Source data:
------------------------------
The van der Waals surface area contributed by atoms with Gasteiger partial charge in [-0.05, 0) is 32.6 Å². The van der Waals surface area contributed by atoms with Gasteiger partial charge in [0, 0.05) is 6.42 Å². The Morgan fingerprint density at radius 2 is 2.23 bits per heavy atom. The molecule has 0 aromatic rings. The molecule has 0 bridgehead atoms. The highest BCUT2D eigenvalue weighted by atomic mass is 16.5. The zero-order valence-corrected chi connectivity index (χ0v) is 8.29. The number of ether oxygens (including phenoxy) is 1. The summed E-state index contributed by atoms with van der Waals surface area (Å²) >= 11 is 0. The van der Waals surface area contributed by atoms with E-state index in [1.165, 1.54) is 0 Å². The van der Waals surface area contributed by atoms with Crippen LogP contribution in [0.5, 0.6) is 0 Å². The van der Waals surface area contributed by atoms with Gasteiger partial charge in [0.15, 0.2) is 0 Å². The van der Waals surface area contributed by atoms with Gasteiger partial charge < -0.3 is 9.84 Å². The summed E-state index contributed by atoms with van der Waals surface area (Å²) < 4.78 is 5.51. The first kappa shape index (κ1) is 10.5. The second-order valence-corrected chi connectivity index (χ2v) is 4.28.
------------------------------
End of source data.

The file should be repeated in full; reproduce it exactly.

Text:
The van der Waals surface area contributed by atoms with Gasteiger partial charge in [-0.05, 0) is 32.6 Å². The van der Waals surface area contributed by atoms with Gasteiger partial charge in [0, 0.05) is 6.42 Å². The Morgan fingerprint density at radius 2 is 2.23 bits per heavy atom. The molecule has 0 aromatic rings. The molecule has 0 bridgehead atoms. The highest BCUT2D eigenvalue weighted by atomic mass is 16.5. The zero-order valence-corrected chi connectivity index (χ0v) is 8.29. The number of ether oxygens (including phenoxy) is 1. The summed E-state index contributed by atoms with van der Waals surface area (Å²) >= 11 is 0. The van der Waals surface area contributed by atoms with E-state index in [1.165, 1.54) is 0 Å². The van der Waals surface area contributed by atoms with Crippen LogP contribution in [0.5, 0.6) is 0 Å². The van der Waals surface area contributed by atoms with Gasteiger partial charge in [0.15, 0.2) is 0 Å². The van der Waals surface area contributed by atoms with Gasteiger partial charge < -0.3 is 9.84 Å². The summed E-state index contributed by atoms with van der Waals surface area (Å²) < 4.78 is 5.51. The first kappa shape index (κ1) is 10.5. The second-order valence-corrected chi connectivity index (χ2v) is 4.28.